Repressed

Arlington says Hooters threatens its moral fabric. Wait, what year is this again?

But then the TABC appealed the decision. TABC officials thought Judge Vandergriff had salient points when he denied the beer license. So the TABC asked the Texas Attorney General's Office to appeal Judge Crowley's decision. The attorney general's office obliged. On June 26 the 2nd District Court of Appeals denied, once again, Hooters' beer license. Hooters again appealed. The Texas Supreme Court refused to hear the case. So Hooters applied for a second license.

"This is prima facie evidence toward Hooters' corporate arrogance," says Adam Vanek, the lawyer representing PCV for free.

Tarrant County Court at Law Judge Vince Sprinkle held the hearing to approve or deny the second license on March 12 of this year, one day after Hooters lost its first one. The session lasted eight hours. John Gessner and Steve Swander, Hooters' lawyers, said the restaurant had given back to the community (roughly $200,000 to numerous charities), stayed out of trouble (both with the TABC and the Arlington Police Department) and made the restaurant family-friendly (stop by on a Saturday, and it's like a Chuck E. Cheese).

Vanek said nothing had changed. It was still the same waitresses within the same restaurant, at the same location, in the same neighborhood.

Judge Sprinkle denied Hooters' license application. "The place and manner in which the applicant conducts its business warrants a refusal of the application based on the general welfare and morals of the people in the surrounding community, and on the public sense of decency," Sprinkle wrote. The community group with the pro bono lawyer had defeated the giant corporation. Again. "That was a big victory," Vanek says.

Despite three judges in three separate courts reaching the same conclusion, Hooters appealed.

On April 15, district Judge Jeff Walker upheld Judge Sprinkle's decision. "Nothing," he said, "indicates there's been a significant change [in the evidence]."

Gessner fumed. "In legal terms, it's a ho job," he said when asked about the ruling later that day. "I think [Walker] was lazy. I don't think he looked at the new evidence."

The new evidence is the restaurant's good behavior. For the two years it was allowed to sell beer--while the courts hemmed and hawed over Judge Crowley's decision to grant Hooters its beer license--the restaurant had no TABC violations. There were reports of crime, the Arlington police say, but nothing as serious as rape or sexual assault. And as for concerns that it corrupts youths, what about Mulligan's, the bar located less than a mile from Hooters with waitresses who dress in kind?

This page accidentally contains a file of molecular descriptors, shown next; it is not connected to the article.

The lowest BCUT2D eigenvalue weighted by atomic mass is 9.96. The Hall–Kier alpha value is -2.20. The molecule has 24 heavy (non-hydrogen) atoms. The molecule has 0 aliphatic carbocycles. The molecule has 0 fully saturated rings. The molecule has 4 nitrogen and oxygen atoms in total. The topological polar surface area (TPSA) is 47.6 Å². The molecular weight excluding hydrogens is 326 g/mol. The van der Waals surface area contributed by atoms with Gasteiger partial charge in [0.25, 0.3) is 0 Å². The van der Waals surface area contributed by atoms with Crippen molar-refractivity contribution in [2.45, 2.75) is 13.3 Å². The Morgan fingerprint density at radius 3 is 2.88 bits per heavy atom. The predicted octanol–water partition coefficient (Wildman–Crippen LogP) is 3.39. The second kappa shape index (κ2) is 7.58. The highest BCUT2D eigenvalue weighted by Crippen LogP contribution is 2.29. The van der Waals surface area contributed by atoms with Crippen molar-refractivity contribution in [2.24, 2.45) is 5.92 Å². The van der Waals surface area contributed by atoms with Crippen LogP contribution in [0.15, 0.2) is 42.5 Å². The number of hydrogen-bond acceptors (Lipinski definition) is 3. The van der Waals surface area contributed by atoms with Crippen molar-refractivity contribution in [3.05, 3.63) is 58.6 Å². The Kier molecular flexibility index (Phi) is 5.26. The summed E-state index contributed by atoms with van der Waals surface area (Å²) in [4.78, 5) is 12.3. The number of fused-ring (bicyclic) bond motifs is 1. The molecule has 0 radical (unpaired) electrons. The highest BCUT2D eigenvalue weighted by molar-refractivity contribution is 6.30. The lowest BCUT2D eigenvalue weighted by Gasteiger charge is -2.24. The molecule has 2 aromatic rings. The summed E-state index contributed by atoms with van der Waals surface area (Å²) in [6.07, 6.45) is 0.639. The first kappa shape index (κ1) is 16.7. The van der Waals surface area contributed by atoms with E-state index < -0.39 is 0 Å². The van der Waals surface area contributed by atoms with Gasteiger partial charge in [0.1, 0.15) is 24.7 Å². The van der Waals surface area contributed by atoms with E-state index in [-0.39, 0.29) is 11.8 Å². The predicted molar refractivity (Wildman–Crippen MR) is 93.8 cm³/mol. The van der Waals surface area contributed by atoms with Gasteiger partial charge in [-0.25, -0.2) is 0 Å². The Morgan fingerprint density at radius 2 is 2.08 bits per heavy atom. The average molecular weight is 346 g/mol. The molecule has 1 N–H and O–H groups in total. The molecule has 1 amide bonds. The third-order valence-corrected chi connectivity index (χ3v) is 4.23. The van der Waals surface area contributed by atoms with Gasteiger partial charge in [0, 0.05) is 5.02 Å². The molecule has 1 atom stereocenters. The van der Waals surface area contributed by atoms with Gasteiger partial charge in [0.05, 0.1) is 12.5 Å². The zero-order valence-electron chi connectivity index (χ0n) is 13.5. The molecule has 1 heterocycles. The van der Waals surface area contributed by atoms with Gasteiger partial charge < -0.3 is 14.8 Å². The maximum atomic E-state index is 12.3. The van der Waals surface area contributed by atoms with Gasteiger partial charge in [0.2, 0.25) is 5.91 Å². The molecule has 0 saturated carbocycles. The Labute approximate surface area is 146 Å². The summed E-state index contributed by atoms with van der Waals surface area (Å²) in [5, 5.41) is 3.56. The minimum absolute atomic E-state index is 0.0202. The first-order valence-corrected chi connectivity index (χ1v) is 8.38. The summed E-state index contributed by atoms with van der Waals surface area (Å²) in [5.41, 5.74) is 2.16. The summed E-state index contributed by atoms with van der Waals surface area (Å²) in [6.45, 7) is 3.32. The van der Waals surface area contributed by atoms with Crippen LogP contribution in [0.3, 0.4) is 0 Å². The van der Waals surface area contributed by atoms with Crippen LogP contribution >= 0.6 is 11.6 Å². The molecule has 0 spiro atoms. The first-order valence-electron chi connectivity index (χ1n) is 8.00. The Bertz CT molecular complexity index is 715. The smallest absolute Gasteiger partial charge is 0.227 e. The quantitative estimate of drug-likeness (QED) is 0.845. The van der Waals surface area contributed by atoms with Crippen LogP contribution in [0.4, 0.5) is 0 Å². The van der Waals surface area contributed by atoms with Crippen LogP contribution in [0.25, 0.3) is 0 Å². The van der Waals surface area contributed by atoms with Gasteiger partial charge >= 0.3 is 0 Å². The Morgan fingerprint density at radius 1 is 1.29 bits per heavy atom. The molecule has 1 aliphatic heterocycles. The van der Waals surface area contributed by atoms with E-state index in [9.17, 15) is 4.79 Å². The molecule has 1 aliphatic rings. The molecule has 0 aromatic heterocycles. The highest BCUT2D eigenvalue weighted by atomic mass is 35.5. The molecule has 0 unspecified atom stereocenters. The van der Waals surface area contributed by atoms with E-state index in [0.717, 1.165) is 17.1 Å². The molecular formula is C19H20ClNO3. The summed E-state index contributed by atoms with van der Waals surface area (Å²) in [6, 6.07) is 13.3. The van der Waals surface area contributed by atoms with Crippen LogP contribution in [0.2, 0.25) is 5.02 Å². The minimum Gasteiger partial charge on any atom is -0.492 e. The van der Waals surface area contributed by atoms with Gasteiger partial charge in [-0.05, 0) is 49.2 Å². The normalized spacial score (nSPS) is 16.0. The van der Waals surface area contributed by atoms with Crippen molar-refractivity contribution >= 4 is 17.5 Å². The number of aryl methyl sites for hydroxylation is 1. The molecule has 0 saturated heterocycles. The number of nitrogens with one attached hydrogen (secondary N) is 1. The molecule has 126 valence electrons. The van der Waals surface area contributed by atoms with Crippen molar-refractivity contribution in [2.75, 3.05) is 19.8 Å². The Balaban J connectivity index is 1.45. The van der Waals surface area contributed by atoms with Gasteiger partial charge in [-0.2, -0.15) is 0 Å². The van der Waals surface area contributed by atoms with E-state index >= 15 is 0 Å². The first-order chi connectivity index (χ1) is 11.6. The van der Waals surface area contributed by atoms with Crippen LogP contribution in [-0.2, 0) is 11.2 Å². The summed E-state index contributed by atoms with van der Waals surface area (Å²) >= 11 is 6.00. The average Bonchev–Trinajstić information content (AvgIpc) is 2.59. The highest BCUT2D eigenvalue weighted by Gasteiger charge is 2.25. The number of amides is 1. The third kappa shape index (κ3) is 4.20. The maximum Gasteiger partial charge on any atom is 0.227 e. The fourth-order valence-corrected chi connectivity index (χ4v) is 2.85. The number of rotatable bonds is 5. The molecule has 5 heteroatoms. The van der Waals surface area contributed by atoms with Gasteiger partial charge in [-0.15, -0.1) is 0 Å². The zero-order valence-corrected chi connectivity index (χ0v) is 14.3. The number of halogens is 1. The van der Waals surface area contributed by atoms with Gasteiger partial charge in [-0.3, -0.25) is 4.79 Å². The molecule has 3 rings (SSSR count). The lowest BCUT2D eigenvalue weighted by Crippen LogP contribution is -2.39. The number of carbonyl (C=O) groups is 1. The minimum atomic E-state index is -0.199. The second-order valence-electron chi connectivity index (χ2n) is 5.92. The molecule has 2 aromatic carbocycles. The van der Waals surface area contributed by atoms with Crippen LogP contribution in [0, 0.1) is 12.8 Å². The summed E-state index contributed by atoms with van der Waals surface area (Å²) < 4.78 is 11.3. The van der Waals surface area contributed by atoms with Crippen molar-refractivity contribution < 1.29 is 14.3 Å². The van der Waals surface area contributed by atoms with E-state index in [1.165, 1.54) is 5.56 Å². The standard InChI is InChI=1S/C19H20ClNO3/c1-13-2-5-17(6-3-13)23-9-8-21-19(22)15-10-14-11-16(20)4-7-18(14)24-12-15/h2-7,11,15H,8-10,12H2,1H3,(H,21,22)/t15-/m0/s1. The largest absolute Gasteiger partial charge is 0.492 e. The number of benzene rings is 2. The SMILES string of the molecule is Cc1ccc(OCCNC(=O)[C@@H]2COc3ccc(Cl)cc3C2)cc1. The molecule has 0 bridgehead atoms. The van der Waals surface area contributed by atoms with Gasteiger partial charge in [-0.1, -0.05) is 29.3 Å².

It's hypocrisy, Hooters spokesman Scott Wilkinson said. (Mulligan's is a bar, and the owner says one must be of age to enter.)

"The judge ruled correctly," Councilman Wright said afterward. Hooters is in a neighborhood near Martin High School, Wright points out. "I'm hoping Hooters will see the light. They can't keep coming back and taking a bite out of the same apple."

So they've found a different one. Vanek says the restaurant in southwest Arlington has applied for a hard liquor license. Gessner will neither confirm nor deny Vanek's statement.

For Vanek, for PCV, for seven of the eight Arlington City Council members who've supported the community group, continuing this battle is another show of Hooters' corporate arrogance. And its greed--beer sales make up roughly 25 percent of profits at Hooters. But for Wilkinson, fighting on is a must. There are, after all, the many letters of support.

As many as 10,000 of them signed by customers and siding with the restaurant have been dumped by Hooters officials onto the steps of City Hall and the desks of Congressman Joe Barton and state Representative Zedler. (Yet Zedler claims only a few of the letters he received contained local addresses. Hooters says otherwise. )


Two nights after the soccer moms and their soccer kids overwhelmed Hooters, five students from Martin High School ate a late dinner there. The five high-schoolers kept to themselves, oblivious to the man who now stood before them, notebook in hand. He excused himself, and they turned their heads. He asked if they knew about the court battle this restaurant was fighting. They--three boys and two girls--said they'd heard of it but knew little of the details.

He filled them in. They said they come to Hooters a lot. And their morals could be corrupted much easier by satellite television or the Internet.

What the Hooters waitresses wear--that isn't bad at all. "Some people at school dress worse than that," said Taylor Shan, a sophomore.

"Some people's moms dress trashier than that," said junior Justin Holleston.

The other four started laughing.

"What? They do!" he said.

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